You can now contact your outreach prospects knowing that you have an audience that is already predisposed to be interested in your content. You will find that your lists will be much smaller, but much more effective.
A lot of authors will
only share their Twitter (or other social) handle, and not their email address. If this is the case, there are plenty of tools you can use to contact those people, too. Don’t limit yourself to email.
Do data journalism for SEO
The bread and butter of any good SEO (in my eyes) is creating original and interesting content that will attract visitors and links. Data Journalism is all the rage today and is relatively easy, so why not grab some data and make a story?
Example 1: One data set can lead to something big
It is easy for all of us to look at datasets without context, seeing it as no more than well-structured words and numbers. Following a dataset through from its creation to the point where its impact can be measured requires both the right technology and a new way of seeing the possibilities of data on the web. Getting data from a website into a form that allows you to manipulate it and draw new conclusions is what our recent work with Oxfam was all about.
It turns out that one dataset can be the beginning of something big.
We recently gave our friends at Oxfam a
dataset with all the men and women listed on Forbes’ list of The World’s Billionaires. With over 1,400 entries, we extracted data such as these billionaire’s age, sex, country of citizenship, net worth, and source of wealth. On the site, it looked like any other window into the world of the rich and rare; and in a dataset, it looked like any other spreadsheet.
But for us, and for Oxfam, it presented a golden opportunity to delve deeper and look at the disparity between our country’s rich and poor. By combining our datasat with their own internal data, Oxfam found that Britain’s five richest families are worth more than the poorest 20 percent of the people in the entire world. (Read the full story.)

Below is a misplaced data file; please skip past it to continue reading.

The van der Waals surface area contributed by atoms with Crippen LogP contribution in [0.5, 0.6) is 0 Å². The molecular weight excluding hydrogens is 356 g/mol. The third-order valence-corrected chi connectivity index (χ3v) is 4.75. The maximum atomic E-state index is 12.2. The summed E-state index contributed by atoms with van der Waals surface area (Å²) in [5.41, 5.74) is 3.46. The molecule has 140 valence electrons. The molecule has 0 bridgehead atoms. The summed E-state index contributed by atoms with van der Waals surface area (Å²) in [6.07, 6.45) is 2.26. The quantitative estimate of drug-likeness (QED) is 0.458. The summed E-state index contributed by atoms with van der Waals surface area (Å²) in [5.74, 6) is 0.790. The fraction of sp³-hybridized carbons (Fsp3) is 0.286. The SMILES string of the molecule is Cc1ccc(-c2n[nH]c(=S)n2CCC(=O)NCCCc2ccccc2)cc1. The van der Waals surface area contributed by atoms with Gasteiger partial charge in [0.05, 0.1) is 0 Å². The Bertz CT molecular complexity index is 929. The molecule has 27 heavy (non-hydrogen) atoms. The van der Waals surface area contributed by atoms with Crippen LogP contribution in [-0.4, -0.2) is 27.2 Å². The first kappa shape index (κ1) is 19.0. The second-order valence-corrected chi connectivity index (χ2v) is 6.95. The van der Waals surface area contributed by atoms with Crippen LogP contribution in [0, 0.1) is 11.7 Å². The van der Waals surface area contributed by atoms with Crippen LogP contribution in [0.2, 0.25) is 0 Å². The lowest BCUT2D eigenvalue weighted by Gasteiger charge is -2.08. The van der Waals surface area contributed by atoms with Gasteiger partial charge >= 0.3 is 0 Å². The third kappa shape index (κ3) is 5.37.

What our work with Oxfam has shown is that data can be a catalyst and gives for us to ask new questions about the world in which we live. If you can do that as an SEO, your content will be a link magnet, because these are the kinds of campaigns that get mainstream media attention.
Example 2: Challenge ‘The Man’ with prostitution data and journalism
You don’t always have to work with a major organization or have your own internal data. You can draw plenty of conclusions from your own research and analysis. A friend of mine did just that and got mentioned by the BBC, The Guardian, The Mirror, and The Star.
By taking an existing news piece and applying his own data analysis to it, he was able to challenge the conclusions of the ONS report on UK GDP. This allowed him to produce two pieces of content: “How much does prostitution contribute to the UK economy?” and the follow up “Gender differences amongst sex workers online”, both of which were well-received in the mainstream media.
His analysis of the data he crawled from only one website (the largest escorting site in the UK) shows just how powerful information on the web can be when used as fuel for stories. He tweeted his findings to a BBC reporter, and within a day it was published in several mainstream media sites, generating a monstrous traffic spike.
If you’re trying to generate a really big dataset, as in the above example, you’re going to want to use a crawler, which is a bot that will travel to each page of the site and extract data from relevant pages.
No matter how technical you are, or what your role is in your organization, I encourage to experiment with a few of these tools and see for yourself how awesome accessing web data can be.
What creative ways can you think of to use web data?